The three-day conference last week covered subjects such as enhanced geothermal systems (EGS) and how to reduce cost of geothermal projects, and included a presentation of the progress report for the amendment of the EEG (Renewable Energy Sources Act) by the German Federal Environment Ministry. The event ended with fieldtrips to geothermal power plants in Switzerland and France.
The organisers of the event reveal that the number of participants reflected an increase of 10% compared with the conference in 2010.
“This trend and the increasing numbers of international participants are showing the growing interest in the geothermal energy sector in common and especially the development in Germany”, says Dr. Jochen Schneider, chief executive officer of Enerchange, the agency responsible for the organisation of the event. He sees the IGC as an established exchange platform for the international geothermal sector.
One of the main subjects on the first day was the realisation of EGS projects – projects that are using bedrock at a depth of 3,000 to 5,000 metres as a heat exchanger. This technology has only been shown in demonstration projects so far, but experts believe it has a high potential for future power generation. “Particularly with regard to the use of domestic sources of energy, there has to be a strong focus on the development of the EGS technology”, said Dr. Ernst Huenges from the Geoscience Research Centre in Potsdam.
In the afternoon of the first day there had been workshops dealing with public relations, pump technology, geothermal projects worldwide and the use of GeotIS - a n IT system that provides information and data compilations on deep aquifers in Germany relevant for geothermal exploitation.
During the second day, attention turned to various forums dealing with the technical, financial and political challenges of geothermal energy. The forum entitled “cost reduction and increase in efficiency” was especially popular, while others were attracted by Guillaume Becquin’s presentation on General Electric’s research into high-efficiency working fluids and cycle processes in geothermal power plants. “An increase in efficiency of 30-50 % is possible,” he said at the end of his presentation.
Another central topic of the second day was the challenges of seismic activities during geothermal projects. Last but not least, Cornelia Viertl from the German Federal Environment Ministry (BMU) presented the Ministry’s for the geothermal feed-in tariffs established in the EEG (Renewable Energy Sources Act). She made it clear that the BMU recognises the potential of geothermal energy for power generation and therefore suggested an increase in the basic remuneration, as well as a subsidy for drilling costs.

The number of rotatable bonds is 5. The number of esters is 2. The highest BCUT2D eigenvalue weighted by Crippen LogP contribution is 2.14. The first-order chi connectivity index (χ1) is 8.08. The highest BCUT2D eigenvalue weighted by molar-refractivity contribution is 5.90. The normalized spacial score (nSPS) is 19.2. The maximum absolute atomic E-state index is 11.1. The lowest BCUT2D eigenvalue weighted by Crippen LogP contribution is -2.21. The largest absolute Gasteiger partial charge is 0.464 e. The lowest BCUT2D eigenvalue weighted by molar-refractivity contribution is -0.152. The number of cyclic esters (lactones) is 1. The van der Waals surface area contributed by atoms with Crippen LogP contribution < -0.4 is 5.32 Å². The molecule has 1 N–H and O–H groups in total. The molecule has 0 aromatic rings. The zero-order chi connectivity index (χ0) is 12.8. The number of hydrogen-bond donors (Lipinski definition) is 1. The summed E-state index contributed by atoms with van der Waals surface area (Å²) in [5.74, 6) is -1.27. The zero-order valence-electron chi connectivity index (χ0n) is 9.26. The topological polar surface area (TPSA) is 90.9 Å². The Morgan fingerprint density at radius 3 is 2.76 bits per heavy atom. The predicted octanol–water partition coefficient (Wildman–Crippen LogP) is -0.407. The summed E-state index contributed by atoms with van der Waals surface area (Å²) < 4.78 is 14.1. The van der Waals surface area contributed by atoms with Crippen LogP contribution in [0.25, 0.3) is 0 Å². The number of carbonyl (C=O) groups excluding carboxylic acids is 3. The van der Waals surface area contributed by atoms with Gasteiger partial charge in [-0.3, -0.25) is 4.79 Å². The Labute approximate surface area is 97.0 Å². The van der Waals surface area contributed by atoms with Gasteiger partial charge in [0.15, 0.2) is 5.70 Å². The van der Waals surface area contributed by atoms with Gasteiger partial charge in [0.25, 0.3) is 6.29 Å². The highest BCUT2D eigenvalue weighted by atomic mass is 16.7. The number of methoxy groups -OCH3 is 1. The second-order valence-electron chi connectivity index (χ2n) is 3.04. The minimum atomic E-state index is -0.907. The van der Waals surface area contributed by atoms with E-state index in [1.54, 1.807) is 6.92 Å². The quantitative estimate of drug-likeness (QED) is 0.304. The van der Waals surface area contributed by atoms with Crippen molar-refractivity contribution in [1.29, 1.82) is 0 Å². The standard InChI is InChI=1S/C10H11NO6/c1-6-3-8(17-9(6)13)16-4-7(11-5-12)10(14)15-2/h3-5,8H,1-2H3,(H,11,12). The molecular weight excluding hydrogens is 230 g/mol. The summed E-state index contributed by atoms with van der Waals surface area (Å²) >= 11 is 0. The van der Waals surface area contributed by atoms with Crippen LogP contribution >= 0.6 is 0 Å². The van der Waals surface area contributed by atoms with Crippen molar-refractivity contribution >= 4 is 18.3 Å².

“The deep geothermal energy is an interesting part of the renewable energy mix, because of its potential for covering base load demands. That is reflected in different energy scenarios. This year’s conference has shown, that there are ways to use the potential of this energy in the next decades”, said Marcus Brian, chief executive officer of Enerchange.
More than a dozen companies used the conference to demonstrate their products and services to the professional public. One of the exhibitors and sponsors of the event was the French company, Cryostar, which is focusing on high efficiency heat exchangers, also used in geothermal power plants. Other exhibitors came from Canada, Poland and Germany.
The International Geothermal Conference is organised by the agency Enerchange. The Freiburg Wirtschaft Touristik und Messe GmbH & Co. KG as the economic development and marketing company of the city was co-organiser of the conference, which was sponsored by the Federal Environment Ministry and supported by the European Association of Geoscientists & Engineers (EAGE). Tthe German Energy Agency (dena), the International Geothermal Association (IGA), the Wirtschaftsforum Geothermie, the Swiss Geothermal Association (SVG) and the German Geothermal Association (GtV) also cooperated in the event.
Anyone attending the event can now download the presentations given at the event from the conference website.
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